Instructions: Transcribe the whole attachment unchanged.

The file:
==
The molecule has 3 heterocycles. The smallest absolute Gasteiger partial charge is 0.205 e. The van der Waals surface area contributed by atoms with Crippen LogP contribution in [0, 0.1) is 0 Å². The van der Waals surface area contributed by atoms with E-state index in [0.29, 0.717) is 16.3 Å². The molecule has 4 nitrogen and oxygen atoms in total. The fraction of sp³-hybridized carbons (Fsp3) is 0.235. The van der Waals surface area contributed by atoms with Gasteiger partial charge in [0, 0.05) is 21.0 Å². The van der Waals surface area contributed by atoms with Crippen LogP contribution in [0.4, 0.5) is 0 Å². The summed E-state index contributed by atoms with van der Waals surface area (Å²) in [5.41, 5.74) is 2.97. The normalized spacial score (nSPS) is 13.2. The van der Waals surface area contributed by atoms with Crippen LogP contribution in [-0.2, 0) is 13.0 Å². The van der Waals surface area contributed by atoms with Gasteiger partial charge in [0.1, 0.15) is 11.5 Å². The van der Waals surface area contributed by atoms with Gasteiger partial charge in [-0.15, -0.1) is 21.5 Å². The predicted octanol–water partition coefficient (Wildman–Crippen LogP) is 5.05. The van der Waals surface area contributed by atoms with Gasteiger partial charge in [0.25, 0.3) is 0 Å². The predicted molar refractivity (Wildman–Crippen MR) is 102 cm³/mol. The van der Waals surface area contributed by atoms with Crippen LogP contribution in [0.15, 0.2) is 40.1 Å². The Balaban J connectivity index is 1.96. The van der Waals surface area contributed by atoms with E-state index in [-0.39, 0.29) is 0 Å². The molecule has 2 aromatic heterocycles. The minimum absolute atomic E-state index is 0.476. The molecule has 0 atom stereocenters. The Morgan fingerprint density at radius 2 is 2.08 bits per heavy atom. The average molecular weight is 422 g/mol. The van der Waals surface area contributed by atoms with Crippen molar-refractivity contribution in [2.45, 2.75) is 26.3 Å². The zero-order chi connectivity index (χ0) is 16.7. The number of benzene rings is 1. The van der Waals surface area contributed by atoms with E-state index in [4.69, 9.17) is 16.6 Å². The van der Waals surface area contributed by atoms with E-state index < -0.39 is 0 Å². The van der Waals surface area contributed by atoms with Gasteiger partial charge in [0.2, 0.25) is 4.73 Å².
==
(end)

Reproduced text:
The molecule has 3 heterocycles. The smallest absolute Gasteiger partial charge is 0.205 e. The van der Waals surface area contributed by atoms with Crippen LogP contribution in [0, 0.1) is 0 Å². The van der Waals surface area contributed by atoms with E-state index in [0.29, 0.717) is 16.3 Å². The molecule has 4 nitrogen and oxygen atoms in total. The fraction of sp³-hybridized carbons (Fsp3) is 0.235. The van der Waals surface area contributed by atoms with Gasteiger partial charge in [0, 0.05) is 21.0 Å². The van der Waals surface area contributed by atoms with Crippen LogP contribution in [0.4, 0.5) is 0 Å². The summed E-state index contributed by atoms with van der Waals surface area (Å²) in [5.41, 5.74) is 2.97. The normalized spacial score (nSPS) is 13.2. The van der Waals surface area contributed by atoms with Crippen LogP contribution in [-0.2, 0) is 13.0 Å². The van der Waals surface area contributed by atoms with Gasteiger partial charge in [0.1, 0.15) is 11.5 Å². The van der Waals surface area contributed by atoms with Gasteiger partial charge in [-0.15, -0.1) is 21.5 Å². The predicted octanol–water partition coefficient (Wildman–Crippen LogP) is 5.05. The van der Waals surface area contributed by atoms with Gasteiger partial charge in [0.25, 0.3) is 0 Å². The predicted molar refractivity (Wildman–Crippen MR) is 102 cm³/mol. The van der Waals surface area contributed by atoms with Crippen LogP contribution in [0.15, 0.2) is 40.1 Å². The Balaban J connectivity index is 1.96. The van der Waals surface area contributed by atoms with E-state index in [-0.39, 0.29) is 0 Å². The molecule has 2 aromatic heterocycles. The minimum absolute atomic E-state index is 0.476. The molecule has 0 atom stereocenters. The Morgan fingerprint density at radius 2 is 2.08 bits per heavy atom. The average molecular weight is 422 g/mol. The van der Waals surface area contributed by atoms with Crippen molar-refractivity contribution in [2.45, 2.75) is 26.3 Å². The zero-order chi connectivity index (χ0) is 16.7. The number of benzene rings is 1. The van der Waals surface area contributed by atoms with E-state index in [4.69, 9.17) is 16.6 Å². The van der Waals surface area contributed by atoms with E-state index < -0.39 is 0 Å². The van der Waals surface area contributed by atoms with Gasteiger partial charge in [0.2, 0.25) is 4.73 Å².